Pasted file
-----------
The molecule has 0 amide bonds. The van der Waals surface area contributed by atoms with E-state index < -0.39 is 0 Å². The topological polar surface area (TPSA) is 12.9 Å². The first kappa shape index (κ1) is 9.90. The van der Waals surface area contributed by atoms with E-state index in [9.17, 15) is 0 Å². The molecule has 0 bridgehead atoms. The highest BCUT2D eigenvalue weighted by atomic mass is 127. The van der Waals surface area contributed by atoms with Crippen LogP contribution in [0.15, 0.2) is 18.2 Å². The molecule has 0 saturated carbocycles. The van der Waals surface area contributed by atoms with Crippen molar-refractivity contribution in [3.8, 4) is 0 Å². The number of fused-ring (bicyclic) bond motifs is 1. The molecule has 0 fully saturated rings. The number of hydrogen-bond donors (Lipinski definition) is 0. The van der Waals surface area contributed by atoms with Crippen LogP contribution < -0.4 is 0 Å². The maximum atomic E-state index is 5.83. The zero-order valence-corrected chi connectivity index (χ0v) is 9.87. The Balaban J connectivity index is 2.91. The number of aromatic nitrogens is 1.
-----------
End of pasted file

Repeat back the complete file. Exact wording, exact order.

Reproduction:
The molecule has 0 amide bonds. The van der Waals surface area contributed by atoms with E-state index < -0.39 is 0 Å². The topological polar surface area (TPSA) is 12.9 Å². The first kappa shape index (κ1) is 9.90. The van der Waals surface area contributed by atoms with E-state index in [9.17, 15) is 0 Å². The molecule has 0 bridgehead atoms. The highest BCUT2D eigenvalue weighted by atomic mass is 127. The van der Waals surface area contributed by atoms with Crippen LogP contribution in [0.15, 0.2) is 18.2 Å². The molecule has 0 saturated carbocycles. The van der Waals surface area contributed by atoms with Crippen molar-refractivity contribution in [3.8, 4) is 0 Å². The number of fused-ring (bicyclic) bond motifs is 1. The molecule has 0 fully saturated rings. The number of hydrogen-bond donors (Lipinski definition) is 0. The van der Waals surface area contributed by atoms with Crippen LogP contribution < -0.4 is 0 Å². The maximum atomic E-state index is 5.83. The zero-order valence-corrected chi connectivity index (χ0v) is 9.87. The Balaban J connectivity index is 2.91. The number of aromatic nitrogens is 1.